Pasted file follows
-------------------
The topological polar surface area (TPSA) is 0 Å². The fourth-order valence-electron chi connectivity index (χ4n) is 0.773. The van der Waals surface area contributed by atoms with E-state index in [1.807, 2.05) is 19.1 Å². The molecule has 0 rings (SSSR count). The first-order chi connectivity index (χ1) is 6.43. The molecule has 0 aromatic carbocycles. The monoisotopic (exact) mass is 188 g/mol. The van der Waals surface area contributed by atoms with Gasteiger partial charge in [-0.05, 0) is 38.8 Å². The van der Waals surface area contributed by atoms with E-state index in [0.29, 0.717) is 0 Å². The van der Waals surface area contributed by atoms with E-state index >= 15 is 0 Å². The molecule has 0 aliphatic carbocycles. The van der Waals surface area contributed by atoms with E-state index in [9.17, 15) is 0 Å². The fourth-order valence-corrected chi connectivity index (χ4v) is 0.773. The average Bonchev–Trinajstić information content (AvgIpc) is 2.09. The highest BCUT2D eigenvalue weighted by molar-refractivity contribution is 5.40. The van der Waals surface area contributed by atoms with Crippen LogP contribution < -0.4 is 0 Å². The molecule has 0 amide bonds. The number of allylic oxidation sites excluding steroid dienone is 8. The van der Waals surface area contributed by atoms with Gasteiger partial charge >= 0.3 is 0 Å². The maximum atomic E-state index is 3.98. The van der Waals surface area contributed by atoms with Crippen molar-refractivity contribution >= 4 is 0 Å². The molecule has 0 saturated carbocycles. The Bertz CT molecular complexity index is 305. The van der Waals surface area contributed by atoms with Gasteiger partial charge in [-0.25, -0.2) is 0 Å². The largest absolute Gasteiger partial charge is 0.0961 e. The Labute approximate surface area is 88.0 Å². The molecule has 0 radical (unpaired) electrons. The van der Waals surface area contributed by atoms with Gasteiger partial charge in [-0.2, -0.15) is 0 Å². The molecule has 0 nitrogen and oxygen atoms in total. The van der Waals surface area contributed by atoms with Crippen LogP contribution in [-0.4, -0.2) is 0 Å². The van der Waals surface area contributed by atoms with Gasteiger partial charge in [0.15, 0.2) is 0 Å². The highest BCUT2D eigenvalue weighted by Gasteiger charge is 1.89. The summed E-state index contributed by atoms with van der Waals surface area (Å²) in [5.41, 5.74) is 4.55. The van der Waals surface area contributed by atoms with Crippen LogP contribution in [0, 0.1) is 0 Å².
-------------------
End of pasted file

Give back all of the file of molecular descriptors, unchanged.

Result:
The topological polar surface area (TPSA) is 0 Å². The fourth-order valence-electron chi connectivity index (χ4n) is 0.773. The van der Waals surface area contributed by atoms with E-state index in [1.807, 2.05) is 19.1 Å². The molecule has 0 rings (SSSR count). The first-order chi connectivity index (χ1) is 6.43. The molecule has 0 aromatic carbocycles. The monoisotopic (exact) mass is 188 g/mol. The van der Waals surface area contributed by atoms with Gasteiger partial charge in [-0.05, 0) is 38.8 Å². The van der Waals surface area contributed by atoms with E-state index in [0.29, 0.717) is 0 Å². The van der Waals surface area contributed by atoms with E-state index >= 15 is 0 Å². The molecule has 0 aliphatic carbocycles. The van der Waals surface area contributed by atoms with E-state index in [9.17, 15) is 0 Å². The fourth-order valence-corrected chi connectivity index (χ4v) is 0.773. The average Bonchev–Trinajstić information content (AvgIpc) is 2.09. The highest BCUT2D eigenvalue weighted by molar-refractivity contribution is 5.40. The van der Waals surface area contributed by atoms with Crippen LogP contribution < -0.4 is 0 Å². The molecule has 0 amide bonds. The number of allylic oxidation sites excluding steroid dienone is 8. The van der Waals surface area contributed by atoms with Gasteiger partial charge >= 0.3 is 0 Å². The maximum atomic E-state index is 3.98. The van der Waals surface area contributed by atoms with Crippen molar-refractivity contribution >= 4 is 0 Å². The molecule has 0 saturated carbocycles. The Bertz CT molecular complexity index is 305. The van der Waals surface area contributed by atoms with Gasteiger partial charge in [-0.25, -0.2) is 0 Å². The largest absolute Gasteiger partial charge is 0.0961 e. The Labute approximate surface area is 88.0 Å². The molecule has 0 radical (unpaired) electrons. The van der Waals surface area contributed by atoms with Gasteiger partial charge in [-0.2, -0.15) is 0 Å². The molecule has 0 nitrogen and oxygen atoms in total. The van der Waals surface area contributed by atoms with Crippen LogP contribution in [-0.4, -0.2) is 0 Å². The van der Waals surface area contributed by atoms with Gasteiger partial charge in [0.15, 0.2) is 0 Å². The highest BCUT2D eigenvalue weighted by Gasteiger charge is 1.89. The summed E-state index contributed by atoms with van der Waals surface area (Å²) in [5.41, 5.74) is 4.55. The van der Waals surface area contributed by atoms with Crippen LogP contribution in [0, 0.1) is 0 Å².